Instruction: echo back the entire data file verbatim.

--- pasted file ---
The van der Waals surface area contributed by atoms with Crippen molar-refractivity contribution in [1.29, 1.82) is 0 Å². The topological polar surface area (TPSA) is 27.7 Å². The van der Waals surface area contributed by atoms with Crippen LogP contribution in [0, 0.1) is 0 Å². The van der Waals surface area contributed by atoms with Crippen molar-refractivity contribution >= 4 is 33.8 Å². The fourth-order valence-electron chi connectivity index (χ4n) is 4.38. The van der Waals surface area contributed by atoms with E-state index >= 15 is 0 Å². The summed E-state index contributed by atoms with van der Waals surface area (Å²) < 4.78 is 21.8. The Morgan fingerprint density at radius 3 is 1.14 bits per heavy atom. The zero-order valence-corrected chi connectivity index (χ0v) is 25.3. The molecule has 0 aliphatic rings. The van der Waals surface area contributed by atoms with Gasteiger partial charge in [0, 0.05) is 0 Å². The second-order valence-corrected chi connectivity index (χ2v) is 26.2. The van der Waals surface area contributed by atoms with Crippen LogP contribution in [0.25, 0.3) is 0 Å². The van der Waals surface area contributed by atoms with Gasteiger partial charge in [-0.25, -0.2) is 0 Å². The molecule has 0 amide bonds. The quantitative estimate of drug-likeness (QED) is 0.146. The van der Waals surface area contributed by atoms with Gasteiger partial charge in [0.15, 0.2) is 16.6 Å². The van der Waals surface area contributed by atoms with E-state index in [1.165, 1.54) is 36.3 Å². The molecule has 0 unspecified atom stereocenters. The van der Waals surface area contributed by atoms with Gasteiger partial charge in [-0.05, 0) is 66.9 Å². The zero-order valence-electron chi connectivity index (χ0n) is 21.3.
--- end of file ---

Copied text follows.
The van der Waals surface area contributed by atoms with Crippen molar-refractivity contribution in [1.29, 1.82) is 0 Å². The topological polar surface area (TPSA) is 27.7 Å². The van der Waals surface area contributed by atoms with Crippen LogP contribution in [0, 0.1) is 0 Å². The van der Waals surface area contributed by atoms with Crippen molar-refractivity contribution >= 4 is 33.8 Å². The fourth-order valence-electron chi connectivity index (χ4n) is 4.38. The van der Waals surface area contributed by atoms with E-state index >= 15 is 0 Å². The summed E-state index contributed by atoms with van der Waals surface area (Å²) < 4.78 is 21.8. The Morgan fingerprint density at radius 3 is 1.14 bits per heavy atom. The zero-order valence-corrected chi connectivity index (χ0v) is 25.3. The molecule has 0 aliphatic rings. The van der Waals surface area contributed by atoms with Gasteiger partial charge in [0, 0.05) is 0 Å². The second-order valence-corrected chi connectivity index (χ2v) is 26.2. The van der Waals surface area contributed by atoms with Crippen LogP contribution in [0.25, 0.3) is 0 Å². The van der Waals surface area contributed by atoms with Gasteiger partial charge in [-0.25, -0.2) is 0 Å². The molecule has 0 amide bonds. The quantitative estimate of drug-likeness (QED) is 0.146. The van der Waals surface area contributed by atoms with Gasteiger partial charge in [0.15, 0.2) is 16.6 Å². The van der Waals surface area contributed by atoms with E-state index in [1.165, 1.54) is 36.3 Å². The molecule has 0 unspecified atom stereocenters. The van der Waals surface area contributed by atoms with Gasteiger partial charge in [-0.05, 0) is 66.9 Å². The zero-order valence-electron chi connectivity index (χ0n) is 21.3.